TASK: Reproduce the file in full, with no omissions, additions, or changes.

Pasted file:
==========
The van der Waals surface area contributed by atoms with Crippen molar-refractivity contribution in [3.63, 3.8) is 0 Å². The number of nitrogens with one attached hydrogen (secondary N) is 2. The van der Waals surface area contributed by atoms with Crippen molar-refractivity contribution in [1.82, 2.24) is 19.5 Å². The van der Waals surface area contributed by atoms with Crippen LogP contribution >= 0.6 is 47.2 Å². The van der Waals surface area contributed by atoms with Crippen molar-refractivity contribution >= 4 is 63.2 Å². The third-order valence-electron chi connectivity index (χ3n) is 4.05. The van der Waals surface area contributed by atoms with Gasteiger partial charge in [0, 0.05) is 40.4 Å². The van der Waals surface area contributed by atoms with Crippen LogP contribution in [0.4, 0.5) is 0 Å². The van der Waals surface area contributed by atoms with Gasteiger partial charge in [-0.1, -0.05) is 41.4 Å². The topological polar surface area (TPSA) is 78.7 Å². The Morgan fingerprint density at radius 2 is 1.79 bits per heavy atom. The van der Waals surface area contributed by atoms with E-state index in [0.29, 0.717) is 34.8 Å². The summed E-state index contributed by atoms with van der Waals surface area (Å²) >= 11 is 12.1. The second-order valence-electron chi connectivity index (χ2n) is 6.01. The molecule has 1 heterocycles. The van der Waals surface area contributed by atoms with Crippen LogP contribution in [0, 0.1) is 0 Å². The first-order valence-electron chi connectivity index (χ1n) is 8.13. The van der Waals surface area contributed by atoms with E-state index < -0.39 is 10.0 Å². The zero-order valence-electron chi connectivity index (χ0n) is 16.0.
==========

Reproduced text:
The van der Waals surface area contributed by atoms with Crippen molar-refractivity contribution in [3.63, 3.8) is 0 Å². The number of nitrogens with one attached hydrogen (secondary N) is 2. The van der Waals surface area contributed by atoms with Crippen molar-refractivity contribution in [1.82, 2.24) is 19.5 Å². The van der Waals surface area contributed by atoms with Crippen LogP contribution >= 0.6 is 47.2 Å². The van der Waals surface area contributed by atoms with Crippen molar-refractivity contribution >= 4 is 63.2 Å². The third-order valence-electron chi connectivity index (χ3n) is 4.05. The van der Waals surface area contributed by atoms with Gasteiger partial charge in [0, 0.05) is 40.4 Å². The van der Waals surface area contributed by atoms with Crippen LogP contribution in [0.4, 0.5) is 0 Å². The van der Waals surface area contributed by atoms with Gasteiger partial charge in [-0.1, -0.05) is 41.4 Å². The topological polar surface area (TPSA) is 78.7 Å². The Morgan fingerprint density at radius 2 is 1.79 bits per heavy atom. The van der Waals surface area contributed by atoms with E-state index in [0.29, 0.717) is 34.8 Å². The summed E-state index contributed by atoms with van der Waals surface area (Å²) >= 11 is 12.1. The second-order valence-electron chi connectivity index (χ2n) is 6.01. The molecule has 1 heterocycles. The van der Waals surface area contributed by atoms with Crippen LogP contribution in [0, 0.1) is 0 Å². The first-order valence-electron chi connectivity index (χ1n) is 8.13. The van der Waals surface area contributed by atoms with E-state index < -0.39 is 10.0 Å². The zero-order valence-electron chi connectivity index (χ0n) is 16.0.